I have just found out one view of how Helen of Sparta looked at a young woman, I thought some might like it. (from Wikipedia)
Ovid's Heroides give us an idea of how ancient and, in particular, Roman authors imagined Helen in her youth: she is presented as a young princess wrestling naked in the palaestra; an image alluding to a part of girls' physical education in classical (and not in Mycenaean) Sparta. Sextus Propertius imagines Helen as a girl who practices arms and hunts with her brothers:
[...] or like Helen, on the sands of Eurotas, between Castor and Pollux, one to be victor in boxing, the other with horses: with naked breasts she carried weapons, they say, and did not blush with her divine brothers there.
I also found out that Helen might not be the daughter of Leda and Zeus in the form of a swan (though I may have to post Yeats' poem in a bit...
) but in a variant myth was the daughter of Nemesis
I've also found out a whole lot more about Clytemnestra who I have long admired. It seems that Agamemnon not only sacrificed their daughter Iphigenia to get the right winds to blow, but also murdered her baby son. In one version she was married to another King who Agememnon killed. He also killed her young son by this king (just like a drake or a lion killing the offspring of the other male...) and forced Clytemnestra to marry him.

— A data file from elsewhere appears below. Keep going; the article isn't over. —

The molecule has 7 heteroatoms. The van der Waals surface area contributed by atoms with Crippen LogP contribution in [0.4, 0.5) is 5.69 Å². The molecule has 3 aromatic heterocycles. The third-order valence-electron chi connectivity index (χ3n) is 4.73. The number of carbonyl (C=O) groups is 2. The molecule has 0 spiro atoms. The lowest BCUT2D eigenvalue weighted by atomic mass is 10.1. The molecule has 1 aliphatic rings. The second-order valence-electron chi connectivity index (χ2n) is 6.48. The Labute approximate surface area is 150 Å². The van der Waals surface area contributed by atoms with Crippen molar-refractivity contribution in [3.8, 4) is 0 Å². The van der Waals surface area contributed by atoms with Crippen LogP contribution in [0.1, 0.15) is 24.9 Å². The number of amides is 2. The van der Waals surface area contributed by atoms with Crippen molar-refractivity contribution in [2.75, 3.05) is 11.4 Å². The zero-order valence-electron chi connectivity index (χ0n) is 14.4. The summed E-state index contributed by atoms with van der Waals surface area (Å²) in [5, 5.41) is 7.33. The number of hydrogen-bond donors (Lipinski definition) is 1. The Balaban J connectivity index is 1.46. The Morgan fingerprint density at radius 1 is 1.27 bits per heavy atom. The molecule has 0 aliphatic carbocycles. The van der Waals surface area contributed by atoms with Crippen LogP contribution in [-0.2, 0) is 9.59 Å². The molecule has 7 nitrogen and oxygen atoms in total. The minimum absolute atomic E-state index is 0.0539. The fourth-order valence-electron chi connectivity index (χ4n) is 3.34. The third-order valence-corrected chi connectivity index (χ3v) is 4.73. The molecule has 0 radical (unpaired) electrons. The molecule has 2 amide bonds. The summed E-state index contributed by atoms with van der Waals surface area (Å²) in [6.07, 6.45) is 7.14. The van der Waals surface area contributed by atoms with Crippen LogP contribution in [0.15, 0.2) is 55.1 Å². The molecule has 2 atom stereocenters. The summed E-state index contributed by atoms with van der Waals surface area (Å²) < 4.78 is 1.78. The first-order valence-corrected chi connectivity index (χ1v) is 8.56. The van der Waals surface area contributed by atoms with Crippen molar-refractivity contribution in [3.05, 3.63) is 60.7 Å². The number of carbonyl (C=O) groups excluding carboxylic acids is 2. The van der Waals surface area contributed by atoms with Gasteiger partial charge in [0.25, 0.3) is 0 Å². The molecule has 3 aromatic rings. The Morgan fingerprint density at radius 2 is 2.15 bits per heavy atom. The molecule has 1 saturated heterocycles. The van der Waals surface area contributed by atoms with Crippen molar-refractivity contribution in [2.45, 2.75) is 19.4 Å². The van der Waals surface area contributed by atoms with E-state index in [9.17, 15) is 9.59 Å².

All a very sorry bunch of patriarchal nasties, jolly good thing there were all these strong Greek tragic heroines even though they all come to a bad end. I am now going downstairs to see if i have The Trojan Women
in an early twentieth century gold embossed cloth bound edition. I think I have. I will read it in the next days if so. Now I will go to sleep.